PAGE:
Both researchers say they are somewhat frustrated that the press coverage they’ve seen so far is lopsided. “It’s not necessarily exciting to share work that has a whole bunch of caveats,” MacDonald said. “The challenge for science journalists in general is how to talk about scientific uncertainty and how to get that across to the general public, who might be more interested in a yes/no answer,” MacDonald says.
Hopkins adds that hypotheses like the dilution effect need to be handled with extra care. “The argument here is that we can reduce human risk of disease and that’s a really big deal,” she said, “so we don’t want to promise that if that’s not something that can actually be delivered as a solution.”
Ultimately, that’s Wood’s biggest concern, too. “We need to not close our eyes to the fact that conservation can sometimes increase human disease risk,” she said.
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Of course, Wood would be upset if her research was used as an excuse to halt conservation efforts. “I didn’t get into this business because I want people to cut down forests,” she emphasizes. But she also fears that claiming conservation will broadly reduce disease could lead to unintended consequences.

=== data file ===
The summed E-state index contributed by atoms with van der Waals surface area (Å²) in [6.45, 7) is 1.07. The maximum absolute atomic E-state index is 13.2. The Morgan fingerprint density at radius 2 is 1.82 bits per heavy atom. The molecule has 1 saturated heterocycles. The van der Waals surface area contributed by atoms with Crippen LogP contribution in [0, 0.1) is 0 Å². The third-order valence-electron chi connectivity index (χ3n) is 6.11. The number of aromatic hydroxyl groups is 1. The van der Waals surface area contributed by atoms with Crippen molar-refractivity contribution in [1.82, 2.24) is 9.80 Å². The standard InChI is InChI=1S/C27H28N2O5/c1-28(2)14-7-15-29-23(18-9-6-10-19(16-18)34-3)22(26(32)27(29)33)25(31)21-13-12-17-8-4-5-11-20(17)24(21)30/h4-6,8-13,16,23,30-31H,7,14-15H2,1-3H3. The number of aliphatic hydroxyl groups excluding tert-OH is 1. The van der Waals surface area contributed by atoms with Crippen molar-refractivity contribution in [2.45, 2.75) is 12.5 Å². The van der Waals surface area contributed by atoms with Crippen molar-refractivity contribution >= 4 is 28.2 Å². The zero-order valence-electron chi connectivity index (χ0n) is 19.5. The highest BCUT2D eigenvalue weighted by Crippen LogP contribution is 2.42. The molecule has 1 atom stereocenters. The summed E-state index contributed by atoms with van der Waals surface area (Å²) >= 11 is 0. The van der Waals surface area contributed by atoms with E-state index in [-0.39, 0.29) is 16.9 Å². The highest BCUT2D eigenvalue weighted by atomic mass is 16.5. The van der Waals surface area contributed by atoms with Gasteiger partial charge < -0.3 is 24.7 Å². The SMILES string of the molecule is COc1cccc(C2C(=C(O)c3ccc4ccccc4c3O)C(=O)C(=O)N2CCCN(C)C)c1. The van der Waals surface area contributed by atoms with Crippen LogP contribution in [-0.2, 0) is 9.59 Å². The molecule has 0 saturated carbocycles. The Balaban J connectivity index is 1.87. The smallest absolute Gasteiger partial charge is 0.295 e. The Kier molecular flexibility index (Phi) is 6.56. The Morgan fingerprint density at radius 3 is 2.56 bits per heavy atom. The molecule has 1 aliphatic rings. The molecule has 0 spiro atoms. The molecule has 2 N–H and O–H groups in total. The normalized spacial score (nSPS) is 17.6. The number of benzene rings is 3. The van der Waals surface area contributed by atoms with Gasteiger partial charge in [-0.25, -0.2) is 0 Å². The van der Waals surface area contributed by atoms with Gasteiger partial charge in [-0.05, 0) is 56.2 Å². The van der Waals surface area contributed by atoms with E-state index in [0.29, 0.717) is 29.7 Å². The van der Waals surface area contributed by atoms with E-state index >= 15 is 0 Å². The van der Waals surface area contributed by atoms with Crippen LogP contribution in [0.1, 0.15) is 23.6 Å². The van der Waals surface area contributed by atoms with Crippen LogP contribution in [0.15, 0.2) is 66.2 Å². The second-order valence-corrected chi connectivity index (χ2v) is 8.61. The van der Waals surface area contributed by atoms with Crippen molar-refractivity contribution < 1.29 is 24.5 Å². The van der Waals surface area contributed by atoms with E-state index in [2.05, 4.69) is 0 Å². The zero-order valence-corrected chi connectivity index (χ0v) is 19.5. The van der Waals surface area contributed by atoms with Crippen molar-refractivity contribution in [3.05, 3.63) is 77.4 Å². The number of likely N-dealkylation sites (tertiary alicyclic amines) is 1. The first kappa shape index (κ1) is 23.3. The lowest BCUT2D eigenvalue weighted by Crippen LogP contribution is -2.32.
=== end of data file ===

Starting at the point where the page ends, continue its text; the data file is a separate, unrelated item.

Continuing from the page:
“My position is not that the dilution effect never happens—that is absolutely the opposite of what I think,” said Wood, pointing out several studies that have found evidence. “But there’s also a whole bunch of parasites that show the opposite response.” Wood says she “would be 100 percent behind efforts to use conservation to control infectious diseases,” if those efforts put the time and resources into examining how their actions affect the diversity of human pathogens in the area.
“Our argument is that you really need to understand the whole spectrum of responses of disease to environmental changes, because otherwise, conservation is a roll of the dice in terms of public health,” she explained. “We want people to go into conservation with their eyes wide open so that they can plan for potential collateral impacts.”
Any associated costs with implementing disease monitoring or prophylactic measures given that risk, Wood says, are “very minor when compared to the potential damage you could do through a conservation project that initiates an epidemic.”
It’s a sentiment that journalists would be wise to heed as well. After all, when covering hypotheses like the dilution effect that are hotly debated amongst scientists, the costs of diligent coverage are minor compared to the potential harms of shoddy reporting.
One-sided coverage not only undermines the media’s credibility and the public’s trust in the process of science. Such weighted stories imply advocacy, even if carelessly. And if, as Wood supposes, an outbreak occurs after our tacit approval, then we, too, would share in the blame for the lives destroyed by it.